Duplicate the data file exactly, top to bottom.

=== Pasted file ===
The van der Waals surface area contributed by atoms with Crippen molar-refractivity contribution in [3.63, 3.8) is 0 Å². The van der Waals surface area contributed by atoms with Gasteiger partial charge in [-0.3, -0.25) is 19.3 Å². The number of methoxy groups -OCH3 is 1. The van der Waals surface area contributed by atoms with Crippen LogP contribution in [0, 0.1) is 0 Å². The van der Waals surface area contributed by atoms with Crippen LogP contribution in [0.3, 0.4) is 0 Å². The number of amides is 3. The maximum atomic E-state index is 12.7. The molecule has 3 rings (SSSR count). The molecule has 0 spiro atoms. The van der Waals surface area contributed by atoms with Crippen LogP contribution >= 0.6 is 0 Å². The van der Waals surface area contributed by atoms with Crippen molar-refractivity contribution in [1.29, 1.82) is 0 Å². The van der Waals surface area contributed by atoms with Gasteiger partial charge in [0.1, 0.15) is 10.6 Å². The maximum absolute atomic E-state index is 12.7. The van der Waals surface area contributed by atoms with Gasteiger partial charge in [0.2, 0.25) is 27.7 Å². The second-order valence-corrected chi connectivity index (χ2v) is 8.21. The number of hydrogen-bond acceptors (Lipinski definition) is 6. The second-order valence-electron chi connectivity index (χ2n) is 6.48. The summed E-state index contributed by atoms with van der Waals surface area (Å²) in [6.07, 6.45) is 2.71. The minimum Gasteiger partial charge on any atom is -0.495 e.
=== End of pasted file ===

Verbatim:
The van der Waals surface area contributed by atoms with Crippen molar-refractivity contribution in [3.63, 3.8) is 0 Å². The van der Waals surface area contributed by atoms with Gasteiger partial charge in [-0.3, -0.25) is 19.3 Å². The number of methoxy groups -OCH3 is 1. The van der Waals surface area contributed by atoms with Crippen LogP contribution in [0, 0.1) is 0 Å². The van der Waals surface area contributed by atoms with Crippen LogP contribution in [0.3, 0.4) is 0 Å². The number of amides is 3. The maximum atomic E-state index is 12.7. The molecule has 3 rings (SSSR count). The molecule has 0 spiro atoms. The van der Waals surface area contributed by atoms with Crippen LogP contribution >= 0.6 is 0 Å². The van der Waals surface area contributed by atoms with Crippen molar-refractivity contribution in [1.29, 1.82) is 0 Å². The van der Waals surface area contributed by atoms with Gasteiger partial charge in [0.1, 0.15) is 10.6 Å². The maximum absolute atomic E-state index is 12.7. The van der Waals surface area contributed by atoms with Gasteiger partial charge in [0.2, 0.25) is 27.7 Å². The second-order valence-corrected chi connectivity index (χ2v) is 8.21. The number of hydrogen-bond acceptors (Lipinski definition) is 6. The second-order valence-electron chi connectivity index (χ2n) is 6.48. The summed E-state index contributed by atoms with van der Waals surface area (Å²) in [6.07, 6.45) is 2.71. The minimum Gasteiger partial charge on any atom is -0.495 e.